A fundraiser by the Bulgarian Red Cross in cooperation with the Bulgarian government has raised more than 920,000 leva (about 470,000 euros) in three days, the Bulgarian Red Cross announced on March 3.
The organization said that on March 3, the fifth of a series of trucks carrying humanitarian aid to Ukraine left the Bulgarian Red Cross headquarters in Sofia.
The cargo includes warm clothing and blankets, winter shoes, bed linen and hygiene items.
Humanitarian aid will be handed over to the Ukrainian Red Cross to help those in need.
The campaign for in-kind donations for humanitarian aid will continue every day of the week, including days off, the organization said.
See below for details on how to donate this link.
The Bulgarian Interior Ministry said on March 3 that since February 24 – the day the current invasion of Ukraine ordered by Russian President Vladimir Putin was launched – a total of more than 16,000 Ukrainian citizens crossed the border from Romania to Bulgaria would have exceeded.
45 Ukrainians had applied for humanitarian protection upon arrival at the border.
Prime Minister Kiril Petkov, speaking to reporters at the Shipka summit, confirmed that Bulgaria would send humanitarian aid to Ukraine.
The government is also working specifically to support Ukrainian refugees, Petkov said.
“Bulgaria has never had a good refugee policy, but it’s time to have one because these people need our help and Bulgaria needs people like them,” he said.
Petkov urged the Bulgarians not to believe lies and hybrid attacks, such as fuel shortage rumors spread on social media.
He said the panic on the issue was deliberately created for political reasons to destabilize the government.
Bulgarians should not indulge in provocations and seek information from official sources, Petkov said.
Bulgarian Defense Chief Admiral Emil Evtimov said the military is closely monitoring the situation in Ukraine with heightened vigilance.
Bulgaria’s new Defense Minister Dragomir Zakov said: “The Bulgarian army will remain and will always be the guarantor of the territorial integrity and sovereignty of the Republic of Bulgaria,” reported the Bulgarian National Radio.
In other news in Bulgaria related to the war between Russia and Ukraine, the district governor of Montana called a meeting of the district crisis management team for March 8.
The participants of the meeting were asked to report on arrangements and resources to help people coming from Ukraine. In the past week, many counties and municipalities in Bulgaria have taken steps to help refugees and evacuees.
In Moldova, Oliver Varhelyi, European Commissioner for Neighborhood and Enlargement, announced on March 3 that the EU would allocate 15 million euros in aid to deal with the refugee crisis and 5 million euros in humanitarian aid to provide emergency aid to Ukrainian citizens.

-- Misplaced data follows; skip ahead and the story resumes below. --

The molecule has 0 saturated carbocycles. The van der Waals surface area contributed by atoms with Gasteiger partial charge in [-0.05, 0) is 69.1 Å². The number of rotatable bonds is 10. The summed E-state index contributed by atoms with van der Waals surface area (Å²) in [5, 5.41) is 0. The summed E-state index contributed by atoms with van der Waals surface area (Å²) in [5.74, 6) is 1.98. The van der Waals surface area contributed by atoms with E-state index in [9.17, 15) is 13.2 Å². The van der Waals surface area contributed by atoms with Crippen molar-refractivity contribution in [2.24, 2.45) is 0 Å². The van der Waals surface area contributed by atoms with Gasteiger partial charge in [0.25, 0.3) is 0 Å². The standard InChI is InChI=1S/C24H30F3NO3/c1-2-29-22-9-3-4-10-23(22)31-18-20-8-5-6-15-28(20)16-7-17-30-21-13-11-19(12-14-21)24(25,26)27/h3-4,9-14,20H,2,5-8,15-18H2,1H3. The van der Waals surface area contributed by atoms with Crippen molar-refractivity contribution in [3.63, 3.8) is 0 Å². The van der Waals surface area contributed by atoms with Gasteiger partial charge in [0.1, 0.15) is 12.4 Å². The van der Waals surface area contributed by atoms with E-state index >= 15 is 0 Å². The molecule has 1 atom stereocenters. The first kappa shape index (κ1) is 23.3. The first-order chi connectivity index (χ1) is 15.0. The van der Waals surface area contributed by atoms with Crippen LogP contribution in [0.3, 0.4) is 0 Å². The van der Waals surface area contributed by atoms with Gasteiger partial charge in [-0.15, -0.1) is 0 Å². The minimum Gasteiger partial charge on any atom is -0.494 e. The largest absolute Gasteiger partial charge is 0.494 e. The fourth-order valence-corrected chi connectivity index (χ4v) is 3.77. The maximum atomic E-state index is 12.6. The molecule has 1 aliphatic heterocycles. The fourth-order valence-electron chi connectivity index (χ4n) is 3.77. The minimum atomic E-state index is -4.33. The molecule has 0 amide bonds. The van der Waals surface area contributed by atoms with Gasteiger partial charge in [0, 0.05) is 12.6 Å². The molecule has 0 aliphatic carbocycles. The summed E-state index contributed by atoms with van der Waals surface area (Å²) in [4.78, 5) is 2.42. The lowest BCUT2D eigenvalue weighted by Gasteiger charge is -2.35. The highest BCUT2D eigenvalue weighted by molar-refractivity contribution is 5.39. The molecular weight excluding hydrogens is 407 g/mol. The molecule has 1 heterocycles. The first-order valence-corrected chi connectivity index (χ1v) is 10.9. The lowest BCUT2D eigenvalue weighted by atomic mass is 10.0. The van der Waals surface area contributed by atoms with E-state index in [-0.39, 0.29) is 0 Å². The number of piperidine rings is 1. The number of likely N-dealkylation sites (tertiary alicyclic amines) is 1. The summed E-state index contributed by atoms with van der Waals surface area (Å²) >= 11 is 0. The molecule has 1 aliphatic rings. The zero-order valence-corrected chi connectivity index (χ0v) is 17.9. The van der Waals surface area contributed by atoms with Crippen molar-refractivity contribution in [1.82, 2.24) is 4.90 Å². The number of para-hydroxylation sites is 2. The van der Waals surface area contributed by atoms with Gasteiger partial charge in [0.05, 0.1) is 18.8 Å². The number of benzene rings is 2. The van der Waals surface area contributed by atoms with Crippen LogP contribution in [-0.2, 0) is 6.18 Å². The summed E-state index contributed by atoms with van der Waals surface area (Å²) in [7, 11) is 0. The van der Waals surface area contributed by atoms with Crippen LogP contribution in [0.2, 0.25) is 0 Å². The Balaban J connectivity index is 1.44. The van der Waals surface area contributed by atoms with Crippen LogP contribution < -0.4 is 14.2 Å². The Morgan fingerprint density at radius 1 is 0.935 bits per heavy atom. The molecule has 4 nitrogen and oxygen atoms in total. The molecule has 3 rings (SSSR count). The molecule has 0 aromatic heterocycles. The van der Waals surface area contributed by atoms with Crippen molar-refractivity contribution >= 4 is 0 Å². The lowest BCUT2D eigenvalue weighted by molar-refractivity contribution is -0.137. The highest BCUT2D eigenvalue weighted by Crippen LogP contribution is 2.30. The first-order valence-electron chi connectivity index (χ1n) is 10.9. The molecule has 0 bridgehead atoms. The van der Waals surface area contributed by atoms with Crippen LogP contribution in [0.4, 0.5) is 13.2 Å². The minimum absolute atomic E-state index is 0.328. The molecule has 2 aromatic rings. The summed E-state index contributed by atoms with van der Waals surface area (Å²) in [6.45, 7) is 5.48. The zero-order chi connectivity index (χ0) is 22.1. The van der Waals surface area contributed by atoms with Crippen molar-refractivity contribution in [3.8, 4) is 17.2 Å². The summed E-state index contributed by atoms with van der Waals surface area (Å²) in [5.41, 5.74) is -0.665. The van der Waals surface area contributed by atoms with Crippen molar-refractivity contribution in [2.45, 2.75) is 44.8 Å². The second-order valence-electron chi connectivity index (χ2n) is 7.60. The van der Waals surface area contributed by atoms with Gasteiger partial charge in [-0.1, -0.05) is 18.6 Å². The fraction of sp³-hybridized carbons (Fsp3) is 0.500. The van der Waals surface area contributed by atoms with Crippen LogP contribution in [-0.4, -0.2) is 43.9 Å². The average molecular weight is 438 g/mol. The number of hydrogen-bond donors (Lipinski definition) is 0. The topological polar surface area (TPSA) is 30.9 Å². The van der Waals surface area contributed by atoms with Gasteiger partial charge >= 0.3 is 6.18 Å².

Speaking in Chisinau, EU foreign policy chief Josep Borrell said that Moldova had allowed safe passage for more than 100,000 refugees fleeing the war in Ukraine last week.
Borrell said Moldova has given shelter to mothers and more than 20,000 children who fled the bombings in Ukraine.
“Regarding electricity, we are currently examining support for energy security in Moldova and the country’s convergence with the European Union electricity grid, and we hope for a speedy assessment by the European network (ENSTO-E),” he said.
“We will support Moldova to strengthen Moldova’s cybersecurity,” Borrell said.
“An expert mission is already here, in Chisinau, as we speak to assess needs and identify concrete support measures that can be implemented in the very short term.
“Second, we will use our European Peace Facility to provide Moldovan forces with medical equipment and support in the event of a crisis. We will discuss options for additional support and logistics today if needed,” he said.
During her visit to Bucharest, European Commission President Ursula von der Leyen said that Romania had taken in nearly 150,000 people who left Ukraine and given them food and shelter.
“The Romanians have set such a moving example for the world,” von der Leyen said.
“But Romania not only welcomes the refugees, it also helps its neighbors like Moldova.
“They provided power generators, for example, which is extremely important for Moldova. Romania shipped medicines to Ukraine. You are a shining example of European solidarity and for that I really want to acknowledge and thank you,” von der Leyen said.
For the rest of The Sofia Globe‘s ongoing coverage of the Russian invasion of Ukraine, please click here.
(Photo: Bulgarian Red Cross)
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